Denise, I don't have COPD or asthma, either, but my oxygen desaturated to 52% during my sleep study. I do have sleep apnea, but I had a lot more hypopnea episodes. Hypopnea means "underbreathing" (less than 50% of capacity), and you can do it for extended periods, and this is what usually leads to very low oxygen numbers. Unlike apnea episodes, hypopneas won't usually wake you up (which is a bad thing, because at least then you would breathe).
In my case, the problem is anatomy--my lower jaw and upper airway are just smaller than my body requires. I always thought my overbite was just a cosmetic thing. . . not, apparently. My son has the same problem, even though his overbite was corrected in his teens (fixing the bite doesn't change the size of your airway, duh).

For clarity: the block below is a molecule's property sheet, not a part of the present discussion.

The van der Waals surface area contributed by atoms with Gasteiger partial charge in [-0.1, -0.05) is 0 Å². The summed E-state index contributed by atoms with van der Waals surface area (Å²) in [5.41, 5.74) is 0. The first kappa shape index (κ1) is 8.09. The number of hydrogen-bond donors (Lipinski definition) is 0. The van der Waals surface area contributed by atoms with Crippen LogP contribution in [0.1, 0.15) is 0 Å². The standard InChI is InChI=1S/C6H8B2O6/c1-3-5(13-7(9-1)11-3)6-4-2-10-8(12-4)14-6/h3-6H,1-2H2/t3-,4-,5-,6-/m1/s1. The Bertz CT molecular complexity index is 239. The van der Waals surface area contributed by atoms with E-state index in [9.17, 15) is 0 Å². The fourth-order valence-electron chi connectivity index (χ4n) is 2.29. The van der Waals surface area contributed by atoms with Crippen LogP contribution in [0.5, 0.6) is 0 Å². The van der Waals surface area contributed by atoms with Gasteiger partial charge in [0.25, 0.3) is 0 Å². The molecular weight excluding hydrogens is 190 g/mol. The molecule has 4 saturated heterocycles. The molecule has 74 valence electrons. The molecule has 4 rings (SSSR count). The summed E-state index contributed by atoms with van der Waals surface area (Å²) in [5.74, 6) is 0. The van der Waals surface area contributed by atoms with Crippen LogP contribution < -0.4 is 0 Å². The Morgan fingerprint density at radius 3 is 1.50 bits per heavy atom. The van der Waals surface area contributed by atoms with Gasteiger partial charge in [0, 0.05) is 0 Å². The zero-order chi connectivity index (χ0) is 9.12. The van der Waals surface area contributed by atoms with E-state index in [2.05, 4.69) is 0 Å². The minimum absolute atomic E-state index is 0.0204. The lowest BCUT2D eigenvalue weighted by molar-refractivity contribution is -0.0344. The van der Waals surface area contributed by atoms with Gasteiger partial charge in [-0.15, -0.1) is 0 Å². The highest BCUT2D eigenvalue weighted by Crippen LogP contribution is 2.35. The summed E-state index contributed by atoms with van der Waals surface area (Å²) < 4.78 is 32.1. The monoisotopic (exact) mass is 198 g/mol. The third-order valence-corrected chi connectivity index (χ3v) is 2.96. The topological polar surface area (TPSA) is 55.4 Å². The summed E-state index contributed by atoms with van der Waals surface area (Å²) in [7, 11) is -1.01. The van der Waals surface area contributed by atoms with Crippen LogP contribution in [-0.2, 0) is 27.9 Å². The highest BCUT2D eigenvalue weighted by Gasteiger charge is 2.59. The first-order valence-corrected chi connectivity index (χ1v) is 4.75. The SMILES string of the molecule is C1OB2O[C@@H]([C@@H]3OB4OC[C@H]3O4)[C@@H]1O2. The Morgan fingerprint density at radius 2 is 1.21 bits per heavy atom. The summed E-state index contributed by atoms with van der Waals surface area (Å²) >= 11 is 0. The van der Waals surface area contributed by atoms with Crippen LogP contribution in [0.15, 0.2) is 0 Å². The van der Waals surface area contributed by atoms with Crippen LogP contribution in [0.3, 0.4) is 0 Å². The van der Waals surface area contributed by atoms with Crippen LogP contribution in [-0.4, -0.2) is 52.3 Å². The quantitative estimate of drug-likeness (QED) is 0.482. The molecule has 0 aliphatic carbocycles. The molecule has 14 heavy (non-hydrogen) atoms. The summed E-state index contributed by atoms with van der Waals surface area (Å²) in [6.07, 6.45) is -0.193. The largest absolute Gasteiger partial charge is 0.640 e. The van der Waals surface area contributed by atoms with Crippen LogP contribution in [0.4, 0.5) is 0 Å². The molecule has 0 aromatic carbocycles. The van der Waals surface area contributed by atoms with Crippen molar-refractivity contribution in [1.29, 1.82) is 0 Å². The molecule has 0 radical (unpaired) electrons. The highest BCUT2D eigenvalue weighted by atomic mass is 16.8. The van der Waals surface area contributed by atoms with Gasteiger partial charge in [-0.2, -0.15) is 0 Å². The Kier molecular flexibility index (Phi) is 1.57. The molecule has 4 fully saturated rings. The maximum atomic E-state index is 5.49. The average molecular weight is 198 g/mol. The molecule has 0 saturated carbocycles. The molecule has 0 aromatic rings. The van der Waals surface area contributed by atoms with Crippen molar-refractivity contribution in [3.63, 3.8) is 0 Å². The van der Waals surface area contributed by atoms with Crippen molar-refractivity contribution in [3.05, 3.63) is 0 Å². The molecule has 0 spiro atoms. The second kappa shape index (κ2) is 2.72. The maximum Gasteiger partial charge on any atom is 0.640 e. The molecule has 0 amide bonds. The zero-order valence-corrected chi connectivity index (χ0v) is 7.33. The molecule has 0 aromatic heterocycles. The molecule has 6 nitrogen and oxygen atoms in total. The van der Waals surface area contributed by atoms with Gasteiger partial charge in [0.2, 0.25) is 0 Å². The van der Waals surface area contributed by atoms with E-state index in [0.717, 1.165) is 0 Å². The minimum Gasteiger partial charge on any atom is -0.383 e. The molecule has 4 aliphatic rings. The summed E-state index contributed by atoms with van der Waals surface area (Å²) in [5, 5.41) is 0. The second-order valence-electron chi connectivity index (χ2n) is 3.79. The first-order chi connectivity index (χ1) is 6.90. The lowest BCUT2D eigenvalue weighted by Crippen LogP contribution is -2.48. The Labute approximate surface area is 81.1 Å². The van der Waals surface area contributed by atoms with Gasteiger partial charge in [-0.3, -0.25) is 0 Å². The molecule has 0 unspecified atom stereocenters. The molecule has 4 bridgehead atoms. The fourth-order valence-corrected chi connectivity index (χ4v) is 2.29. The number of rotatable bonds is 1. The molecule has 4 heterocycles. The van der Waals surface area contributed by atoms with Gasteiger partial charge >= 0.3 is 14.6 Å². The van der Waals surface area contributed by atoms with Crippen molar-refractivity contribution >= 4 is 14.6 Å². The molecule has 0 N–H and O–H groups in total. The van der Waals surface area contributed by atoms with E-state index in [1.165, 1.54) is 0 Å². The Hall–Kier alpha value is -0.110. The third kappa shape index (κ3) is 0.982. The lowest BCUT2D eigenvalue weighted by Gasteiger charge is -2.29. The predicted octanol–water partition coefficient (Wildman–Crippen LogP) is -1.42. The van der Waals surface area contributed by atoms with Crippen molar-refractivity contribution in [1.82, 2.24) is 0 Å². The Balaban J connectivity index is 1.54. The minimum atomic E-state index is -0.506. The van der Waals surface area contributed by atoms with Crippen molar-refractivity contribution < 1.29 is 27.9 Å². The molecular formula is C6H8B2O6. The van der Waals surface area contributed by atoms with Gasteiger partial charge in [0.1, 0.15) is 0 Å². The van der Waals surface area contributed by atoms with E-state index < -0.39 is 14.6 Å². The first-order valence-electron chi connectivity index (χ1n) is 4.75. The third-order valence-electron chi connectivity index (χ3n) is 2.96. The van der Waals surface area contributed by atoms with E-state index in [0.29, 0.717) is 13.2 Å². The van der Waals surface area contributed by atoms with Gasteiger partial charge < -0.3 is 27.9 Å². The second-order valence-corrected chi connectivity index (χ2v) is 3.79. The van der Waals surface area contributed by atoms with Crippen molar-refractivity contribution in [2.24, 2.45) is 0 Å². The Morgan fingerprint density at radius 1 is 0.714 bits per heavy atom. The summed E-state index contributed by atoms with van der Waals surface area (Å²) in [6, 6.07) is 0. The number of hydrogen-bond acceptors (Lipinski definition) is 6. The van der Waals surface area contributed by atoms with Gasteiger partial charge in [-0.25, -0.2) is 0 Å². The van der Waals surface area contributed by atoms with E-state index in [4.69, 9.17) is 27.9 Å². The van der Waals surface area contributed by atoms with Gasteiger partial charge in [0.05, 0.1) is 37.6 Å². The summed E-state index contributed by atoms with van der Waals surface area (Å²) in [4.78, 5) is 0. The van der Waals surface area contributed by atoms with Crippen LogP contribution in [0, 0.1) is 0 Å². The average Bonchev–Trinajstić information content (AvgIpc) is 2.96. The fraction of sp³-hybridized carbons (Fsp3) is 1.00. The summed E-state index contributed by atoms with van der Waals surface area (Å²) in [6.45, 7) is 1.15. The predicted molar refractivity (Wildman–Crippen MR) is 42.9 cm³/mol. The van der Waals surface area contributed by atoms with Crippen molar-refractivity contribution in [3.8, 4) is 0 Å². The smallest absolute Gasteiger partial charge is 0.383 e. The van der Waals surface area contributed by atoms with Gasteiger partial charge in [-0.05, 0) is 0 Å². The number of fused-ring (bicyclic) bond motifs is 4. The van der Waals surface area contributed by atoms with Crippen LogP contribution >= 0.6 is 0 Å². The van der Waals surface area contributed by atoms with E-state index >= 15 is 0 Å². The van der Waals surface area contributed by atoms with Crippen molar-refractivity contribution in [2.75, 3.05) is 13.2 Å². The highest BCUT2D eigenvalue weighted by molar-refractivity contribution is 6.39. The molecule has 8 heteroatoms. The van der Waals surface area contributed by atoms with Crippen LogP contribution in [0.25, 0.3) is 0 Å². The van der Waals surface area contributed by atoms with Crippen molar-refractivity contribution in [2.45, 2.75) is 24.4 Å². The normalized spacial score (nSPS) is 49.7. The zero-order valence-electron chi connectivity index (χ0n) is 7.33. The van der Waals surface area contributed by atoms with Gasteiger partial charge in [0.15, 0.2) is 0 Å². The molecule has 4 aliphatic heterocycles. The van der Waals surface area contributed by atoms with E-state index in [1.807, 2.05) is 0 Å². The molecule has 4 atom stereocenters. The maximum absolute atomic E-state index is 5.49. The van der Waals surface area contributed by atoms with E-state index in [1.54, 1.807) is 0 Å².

Supplemental oxygen therapy is standard in cases like yours (pending the sleep study). The good news is that it is likely only temporary because the real problem can be corrected with a dental appliance or a cpap machine. I think the oxygen is a cya for the doctors. . . .all the oxygen in the world doesn't help if it can't get to where it's needed.
I've been on cpap for 2 1/2 years (LOVE IT!)--but our power went out during the blizzard and I was without my cpap for the first time. Most miserable night ever.
Gentle hugs, Denise, and hang in there. You are on your way to better sleep and more energy, I promise!